The Travel Writer's Journey

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Another Day in Panama

Posted on November 26, 2011 at 8:25 AM

 
By Panama Mark


Bright and early in the morning we were off to see one of the great Wonders of the Modern World, the Panama Canal. The Miraflores locks, circa 1913, are not far from the city center and always a highlight. These are the first of the canal’s three sets of locks which stand at the Pacific entrance to the Panama Canal. They raise and lower ships over 16 metres (54 feet) in two steps. We were told morning was the best time to catch a cruise ship in transit, as they like to start early so their passengers get to experience the canal during day light hours.


When we first visited the canal there was just a simple room where you could step inside and view a short film on the history of the canal. Now there is a large new Visitors Center (Centro de Visitantes de Miraflores) which is open daily 9 a.m.–5 p.m. Adult admission is $8. Inside is an impressive display of Panama's history. It's a four-story museum with an observation deck and a theatre that shows documentaries on the canal in English and Spanish. There is a restaurant with a view of the locks and although it came recommended I found it a little pricey compared to other great restaurants in the city.


Most people don't even notice the small snack bar on the first floor. You have to go out the other side of the museum on the canal side. The snack bar is a window opening from the building immediately to your left. Be sure to hold onto your entry ticket as there are separate automated entrance turnstiles for the museum and theatre. On the first floor the museum has a history of the canal, beginning with the failed French effort and following through the completion by the United States.


The second floor has an ecological exhibit demonstrating the importance of the Panama Canal watershed. It includes displays on the flora and fauna found in the watershed. The third floor explains the operation of the canal and includes a full-scale simulator for ship pilot-training. There's also a large topographical canal map which looks a lot like the one they had in the old theatre room. The fourth floor display is a little sparse and boring for the kids. It has route maps and discusses the importance of the canal and world commerce.

 

A little further drive up the east bank of the canal you will find the Gamboa Rainforest Resort. It's a pretty pricey place to stay or eat. But, if luxury accommodations and gourmet dining in the rain forest are not in your budget, don't despair. You can still plan a day trip to Gamboa and take in its many ecological tours al la carte.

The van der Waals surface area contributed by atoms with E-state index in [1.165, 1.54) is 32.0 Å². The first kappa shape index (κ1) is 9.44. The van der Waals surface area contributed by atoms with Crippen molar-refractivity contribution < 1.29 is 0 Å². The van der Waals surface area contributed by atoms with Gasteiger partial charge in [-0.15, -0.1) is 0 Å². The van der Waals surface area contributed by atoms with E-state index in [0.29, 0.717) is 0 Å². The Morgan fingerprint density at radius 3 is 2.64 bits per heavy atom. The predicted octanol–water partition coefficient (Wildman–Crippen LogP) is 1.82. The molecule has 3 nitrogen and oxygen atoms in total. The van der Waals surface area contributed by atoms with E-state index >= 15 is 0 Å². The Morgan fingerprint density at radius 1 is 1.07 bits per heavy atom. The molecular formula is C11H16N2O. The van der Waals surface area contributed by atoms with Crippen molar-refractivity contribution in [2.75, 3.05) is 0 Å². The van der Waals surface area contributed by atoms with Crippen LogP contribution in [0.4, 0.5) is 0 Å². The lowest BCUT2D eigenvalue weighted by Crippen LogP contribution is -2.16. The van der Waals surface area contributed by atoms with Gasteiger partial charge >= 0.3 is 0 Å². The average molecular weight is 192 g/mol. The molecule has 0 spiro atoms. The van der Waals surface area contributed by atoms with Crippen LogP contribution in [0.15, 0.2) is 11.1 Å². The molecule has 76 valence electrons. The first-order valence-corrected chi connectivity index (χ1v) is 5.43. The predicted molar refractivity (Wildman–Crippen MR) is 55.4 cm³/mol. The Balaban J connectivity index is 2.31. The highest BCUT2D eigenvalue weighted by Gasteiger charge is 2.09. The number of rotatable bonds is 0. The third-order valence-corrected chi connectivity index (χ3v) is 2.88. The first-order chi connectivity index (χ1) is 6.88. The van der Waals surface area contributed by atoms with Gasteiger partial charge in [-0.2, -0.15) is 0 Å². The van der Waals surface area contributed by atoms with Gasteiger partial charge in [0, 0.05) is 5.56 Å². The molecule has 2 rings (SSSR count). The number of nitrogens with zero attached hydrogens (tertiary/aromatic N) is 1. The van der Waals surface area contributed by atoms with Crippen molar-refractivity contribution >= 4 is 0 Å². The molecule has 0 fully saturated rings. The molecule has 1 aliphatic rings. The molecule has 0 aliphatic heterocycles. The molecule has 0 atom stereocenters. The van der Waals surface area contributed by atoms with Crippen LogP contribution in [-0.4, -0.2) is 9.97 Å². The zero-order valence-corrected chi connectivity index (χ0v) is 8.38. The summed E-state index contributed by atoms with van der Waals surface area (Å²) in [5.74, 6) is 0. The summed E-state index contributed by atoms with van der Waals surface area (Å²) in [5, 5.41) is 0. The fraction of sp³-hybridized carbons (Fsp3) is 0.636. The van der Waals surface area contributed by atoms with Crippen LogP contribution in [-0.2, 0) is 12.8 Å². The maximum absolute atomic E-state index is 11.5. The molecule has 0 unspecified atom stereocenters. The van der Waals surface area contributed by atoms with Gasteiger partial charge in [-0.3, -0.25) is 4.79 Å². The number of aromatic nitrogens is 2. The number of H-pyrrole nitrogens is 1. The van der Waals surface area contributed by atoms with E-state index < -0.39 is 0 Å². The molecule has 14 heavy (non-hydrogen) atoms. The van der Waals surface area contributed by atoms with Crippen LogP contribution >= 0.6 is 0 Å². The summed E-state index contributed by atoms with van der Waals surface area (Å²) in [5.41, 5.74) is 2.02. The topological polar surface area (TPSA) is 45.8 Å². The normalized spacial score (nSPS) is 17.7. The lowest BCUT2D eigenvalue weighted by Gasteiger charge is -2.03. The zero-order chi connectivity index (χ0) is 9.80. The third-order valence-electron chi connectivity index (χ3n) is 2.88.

On our first visit we took the Aerial Canopy Tour and checked out the 5 exhibits which showcase local flora and fauna as well as a replica of an Embera Indian village. I have to say we were a little disappointed in the Canopy Tour. It was pretty cool but it didn't produce any bird or wildlife spotting. Our guide explained that we had come at a time of the year and a time of the day when the wildlife was quiet. Later we learned that one of the best tours was a visit by boat to Monkey Island.

 

Although we didn't catch it on our first visit, on a subsequent trip to the city we hiked our way up Ancon Hill. It rises 654 feet from the bay and for 400 years has been a key geographical reference point in Panama. The commanding 360-degree view of the city, Casco Viejo, the Pacific Ocean and the entrance to the Panama Canal make it a great place for taking photos.


My wife always says, "A trip to Panama City is never complete without a day or two of shopping." We discovered two beautiful modern indoor malls. The Multi-Plaza and Multi-Centro are relatively recent additions to Panama City and boast some of the best shopping in Latin America. The Multi-Centro is located in Paitlla, one of the wealthiest areas of Panama City. It's also billed as the largest shopping mall in Central America. In Multi-Centro you will find a casino, movie theatre, arcade, internet cafe, bookstores, 3 department stores and many more shops. It is also connected with the Radisson Decapolis Hotel. The Multi-Plaza is similar and is connected to the Marriott Courtyard (one of my favourite places to stay in PC). The Multi-Plaza has a similar selection of shops and also has a couple of great restaurants. Paladar serves a wonderful selection of dishes and for those missing home you can check out Tony Romas.

 

A great place to spend your last night in Panama City or any night for that matter is the Amador Causeway. The night time views back to the city lights are spectacular. Go out a little before sunset so you can stop by the Smithsonian Tropical Research Institute. It's also fun to rent a bike and ride the boardwalk. Check out the shops on Isla Naos and after you have worked up an appetite and the sun has set continue out the causeway to Isla Flamenco where you will find the marina and the Flamenco Shopping Plaza. Get a table outside at Alberto's. You can enjoy great food and drink while admiring the mega yachts in the marina with the city skyline behind.

 

About the Author


Mark has been there and done it! He moved to the warm, stable Republic of Panama. With his wife and two sons he travelled throughout the country and learned how to Safely Invest in Panama Real Estate. Now you can follow the journey discovering the best places to eat, stay, live and invest. Discover Panama now at www.LearnAboutPanama.com. Article source www.travelarticlelibrary.com.

 

Categories: Central America

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